Thursday, February 11, 2016

2/17/16 Dave Fischer

a 103 minute abstract film
ON COPPER WINGS  is a film made by insects. No individual insects are listed in association with it - it is thought that hundreds of millions of insects worked on this production. The movie tells the story of the insect creation myth, which involves the insect development of science and technology, insects time traveling to 450 million years ago to rescue the early proto-insects from the Ordovician-Silurian extinction event, and genetically modifying them to be more competitive. 

The film is very difficult to follow for a human audience. Some sequences are thought to represent the perspective of an insect hive, rather than an individual insect. Much of the film also respresents idealized versions of things, which, since we have no idea what ideals insects possess, are completely abstract and mysterious to the human viewer.

Dave Fischer is a filmmaker from Providence RI. He works algorithmically, editing video via mathematical equations, using software he writes in C, on old computers he rescues from scrap yards. On Copper Wings was primarily shot with a still camera and microscope lenses. More info at

Saturday, February 6, 2016

Spring 2016 Schedule

2/3 THE EXILE by Oscar Michaulx + RAGE IN HARLEM by Bill Duke
2/10  BLOOD OF JESUS by Spencer Williams + CABIN IN THE SKY by Vincent Minnelli
2/17 ON COPPER WINGS by Dave Fischer
2/24 Jean Rasenberger
3/2  Sustainability Incubator + Rob Todd
3/16 Cauleen Smith
3/23 Kate McCabe
03/30 Julianna Schley
4/6  Kate Burton
4/13 Ana Vaz
4/20 Jennifer Reeves
4/27 John Price
5/4 Amy Halpern-Lebrun

Friday, February 5, 2016

2/10/16 Spencer Williams

BLOOD OF JESUS by Spencer Williams 

Spencer Williams, who had been an actor and screenwriter since 1929, was one of the most important African-American filmmakers of the 1940s, producing dramas with all-black casts that found a ready audience in all-black movie houses. Williams made his directorial debut with this low-budget drama, for which he was also the producer, screenwriter, and lead actor. Highly religious Martha (Cathryn Caviness) is married to Razz (Williams), a ne'er-do-well who has trouble supporting his family and rarely goes to church. Razz accidentally shoots Martha while tending to his hunting rifle, and her fellow parishioners pray over her as she hovers between life and death. Her spirit leaves her body, transported to the Crossroads between Heaven and Hell. There, Martha is tempted from the path of righteousness by Judas Green (Frank H. McClennan), a smooth-talking demon sent by Satan (James B. Jones) who introduces her to the pleasures of liquor and dancing and tries to talk her into a new career as a nightclub hostess, before she realizes that she has begun to travel the path of sin and degradation. Shot in Texas on a budget of only $5000, The Blood of Jesus uses both ethereal gospel music and down-and-dirty blues on the soundtrack is an effective metaphor for the film's battle of sacred and profane influences. Williams would direct seven more films before the decade was over, and in the 1950s he gained fame as Andy on the Amos 'n' Andy TV series.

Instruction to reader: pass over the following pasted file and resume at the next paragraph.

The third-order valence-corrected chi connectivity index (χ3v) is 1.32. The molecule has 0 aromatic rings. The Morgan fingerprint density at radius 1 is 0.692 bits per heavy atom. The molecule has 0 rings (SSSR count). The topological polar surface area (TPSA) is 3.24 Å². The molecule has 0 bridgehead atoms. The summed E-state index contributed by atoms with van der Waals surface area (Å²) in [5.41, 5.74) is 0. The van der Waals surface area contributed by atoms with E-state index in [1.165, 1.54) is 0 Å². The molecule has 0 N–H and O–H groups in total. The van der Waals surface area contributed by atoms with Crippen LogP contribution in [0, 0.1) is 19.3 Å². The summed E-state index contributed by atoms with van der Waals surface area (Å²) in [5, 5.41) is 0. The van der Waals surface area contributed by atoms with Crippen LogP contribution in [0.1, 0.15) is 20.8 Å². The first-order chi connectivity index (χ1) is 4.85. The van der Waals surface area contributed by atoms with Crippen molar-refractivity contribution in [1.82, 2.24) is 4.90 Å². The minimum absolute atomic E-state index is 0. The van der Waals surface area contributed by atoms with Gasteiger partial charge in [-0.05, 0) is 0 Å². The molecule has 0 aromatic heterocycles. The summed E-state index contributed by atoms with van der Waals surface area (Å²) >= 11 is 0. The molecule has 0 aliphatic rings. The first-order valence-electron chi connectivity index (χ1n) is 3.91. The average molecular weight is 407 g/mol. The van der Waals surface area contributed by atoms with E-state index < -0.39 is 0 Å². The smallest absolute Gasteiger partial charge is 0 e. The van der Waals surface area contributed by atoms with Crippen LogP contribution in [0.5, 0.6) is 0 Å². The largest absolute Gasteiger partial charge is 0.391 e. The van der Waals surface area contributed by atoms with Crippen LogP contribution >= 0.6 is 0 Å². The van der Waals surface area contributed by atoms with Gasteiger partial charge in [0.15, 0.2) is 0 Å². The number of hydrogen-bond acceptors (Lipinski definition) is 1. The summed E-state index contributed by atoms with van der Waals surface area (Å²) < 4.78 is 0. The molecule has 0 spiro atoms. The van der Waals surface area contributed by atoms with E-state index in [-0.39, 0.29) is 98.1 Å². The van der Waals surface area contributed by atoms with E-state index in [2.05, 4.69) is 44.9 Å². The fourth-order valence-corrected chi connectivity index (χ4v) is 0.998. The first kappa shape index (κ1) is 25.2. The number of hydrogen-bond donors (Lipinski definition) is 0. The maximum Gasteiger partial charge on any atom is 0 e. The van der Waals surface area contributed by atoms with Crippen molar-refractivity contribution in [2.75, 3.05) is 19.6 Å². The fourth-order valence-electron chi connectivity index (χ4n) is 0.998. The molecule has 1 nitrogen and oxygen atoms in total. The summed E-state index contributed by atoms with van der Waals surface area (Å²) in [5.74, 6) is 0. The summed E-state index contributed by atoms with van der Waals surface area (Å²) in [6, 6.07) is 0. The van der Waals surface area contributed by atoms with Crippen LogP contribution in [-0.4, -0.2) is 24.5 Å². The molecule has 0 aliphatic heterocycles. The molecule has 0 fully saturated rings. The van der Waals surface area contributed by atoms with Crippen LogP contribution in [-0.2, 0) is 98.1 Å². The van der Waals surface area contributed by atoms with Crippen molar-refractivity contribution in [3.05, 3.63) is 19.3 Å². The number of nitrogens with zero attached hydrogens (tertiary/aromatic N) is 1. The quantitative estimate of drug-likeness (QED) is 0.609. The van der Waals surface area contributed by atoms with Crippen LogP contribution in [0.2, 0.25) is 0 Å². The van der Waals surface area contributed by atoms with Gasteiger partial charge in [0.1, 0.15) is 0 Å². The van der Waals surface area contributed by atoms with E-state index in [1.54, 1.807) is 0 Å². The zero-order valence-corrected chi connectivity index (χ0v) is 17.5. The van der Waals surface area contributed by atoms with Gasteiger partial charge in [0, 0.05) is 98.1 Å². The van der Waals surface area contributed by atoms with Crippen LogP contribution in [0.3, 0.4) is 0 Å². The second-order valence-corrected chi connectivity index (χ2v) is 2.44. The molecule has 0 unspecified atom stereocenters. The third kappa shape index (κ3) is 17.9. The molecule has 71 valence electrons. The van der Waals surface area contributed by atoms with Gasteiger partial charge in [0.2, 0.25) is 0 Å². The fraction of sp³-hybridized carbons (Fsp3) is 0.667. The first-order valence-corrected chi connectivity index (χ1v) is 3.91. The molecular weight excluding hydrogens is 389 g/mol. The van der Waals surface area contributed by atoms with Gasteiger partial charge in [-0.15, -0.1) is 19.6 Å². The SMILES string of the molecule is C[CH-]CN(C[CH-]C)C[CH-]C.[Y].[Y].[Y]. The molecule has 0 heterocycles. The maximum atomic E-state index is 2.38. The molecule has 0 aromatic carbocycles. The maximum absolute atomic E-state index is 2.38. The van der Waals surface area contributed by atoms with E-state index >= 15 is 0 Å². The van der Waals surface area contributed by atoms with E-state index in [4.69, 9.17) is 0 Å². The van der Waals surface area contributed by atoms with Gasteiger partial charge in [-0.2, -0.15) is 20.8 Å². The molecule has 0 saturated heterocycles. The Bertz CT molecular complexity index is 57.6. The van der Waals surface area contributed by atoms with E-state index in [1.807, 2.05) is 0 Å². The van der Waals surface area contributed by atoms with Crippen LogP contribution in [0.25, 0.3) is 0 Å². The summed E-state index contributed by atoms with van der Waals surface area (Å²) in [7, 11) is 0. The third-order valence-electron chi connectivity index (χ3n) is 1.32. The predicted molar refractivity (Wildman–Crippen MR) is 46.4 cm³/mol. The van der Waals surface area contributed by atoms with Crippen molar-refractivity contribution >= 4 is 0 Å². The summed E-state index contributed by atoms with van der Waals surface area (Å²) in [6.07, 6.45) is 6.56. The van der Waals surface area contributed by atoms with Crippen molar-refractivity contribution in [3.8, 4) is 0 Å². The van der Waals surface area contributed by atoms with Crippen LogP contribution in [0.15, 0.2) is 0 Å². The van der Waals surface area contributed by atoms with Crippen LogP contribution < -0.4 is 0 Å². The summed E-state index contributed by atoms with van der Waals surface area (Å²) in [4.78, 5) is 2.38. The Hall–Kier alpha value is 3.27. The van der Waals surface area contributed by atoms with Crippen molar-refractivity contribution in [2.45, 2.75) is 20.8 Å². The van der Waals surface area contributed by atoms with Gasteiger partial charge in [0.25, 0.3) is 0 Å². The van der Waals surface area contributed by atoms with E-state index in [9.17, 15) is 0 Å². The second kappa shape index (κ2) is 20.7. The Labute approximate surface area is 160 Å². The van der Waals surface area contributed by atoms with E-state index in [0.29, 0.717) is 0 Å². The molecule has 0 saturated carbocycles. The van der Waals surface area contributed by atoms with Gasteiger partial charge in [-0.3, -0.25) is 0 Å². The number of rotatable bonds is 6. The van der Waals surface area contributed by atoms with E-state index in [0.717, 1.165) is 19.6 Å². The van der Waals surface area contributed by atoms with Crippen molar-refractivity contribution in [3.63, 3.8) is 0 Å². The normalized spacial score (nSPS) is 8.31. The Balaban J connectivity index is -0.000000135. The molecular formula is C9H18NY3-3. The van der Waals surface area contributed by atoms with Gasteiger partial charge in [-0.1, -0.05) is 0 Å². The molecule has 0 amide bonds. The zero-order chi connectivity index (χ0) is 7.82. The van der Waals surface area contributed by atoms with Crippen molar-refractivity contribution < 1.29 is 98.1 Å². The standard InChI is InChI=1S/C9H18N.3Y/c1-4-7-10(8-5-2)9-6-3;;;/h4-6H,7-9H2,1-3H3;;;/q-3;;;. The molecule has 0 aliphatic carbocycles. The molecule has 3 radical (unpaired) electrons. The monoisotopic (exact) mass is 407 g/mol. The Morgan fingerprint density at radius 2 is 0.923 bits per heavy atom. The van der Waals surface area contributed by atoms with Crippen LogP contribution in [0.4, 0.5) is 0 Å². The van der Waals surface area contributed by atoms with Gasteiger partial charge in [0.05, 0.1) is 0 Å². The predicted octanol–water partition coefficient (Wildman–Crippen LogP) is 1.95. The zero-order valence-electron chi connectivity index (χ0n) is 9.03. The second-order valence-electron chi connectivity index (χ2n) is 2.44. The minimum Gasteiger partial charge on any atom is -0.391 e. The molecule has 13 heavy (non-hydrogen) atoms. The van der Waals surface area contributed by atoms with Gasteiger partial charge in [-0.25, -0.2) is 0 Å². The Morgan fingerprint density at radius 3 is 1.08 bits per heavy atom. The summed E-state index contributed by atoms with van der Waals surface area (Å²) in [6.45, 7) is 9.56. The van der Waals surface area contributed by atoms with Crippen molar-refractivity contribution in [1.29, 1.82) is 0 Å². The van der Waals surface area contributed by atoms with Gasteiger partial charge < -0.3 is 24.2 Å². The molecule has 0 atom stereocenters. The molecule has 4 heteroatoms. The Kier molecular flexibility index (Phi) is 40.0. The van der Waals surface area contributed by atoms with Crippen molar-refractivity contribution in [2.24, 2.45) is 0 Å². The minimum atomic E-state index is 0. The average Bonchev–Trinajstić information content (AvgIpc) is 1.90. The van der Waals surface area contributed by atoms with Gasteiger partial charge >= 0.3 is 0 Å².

~ Mark Deming, Rovi

Monday, February 1, 2016


THE EXILE by Oscar Michaulx

Thursday, January 21, 2016

1/27/16 Other Provocations Part 2


Tuesday, January 12, 2016

Welcome to Spring 2016 1st screening 1/20/16


Works of Joe Gibbons
SPYING 1978 35 min. Super-8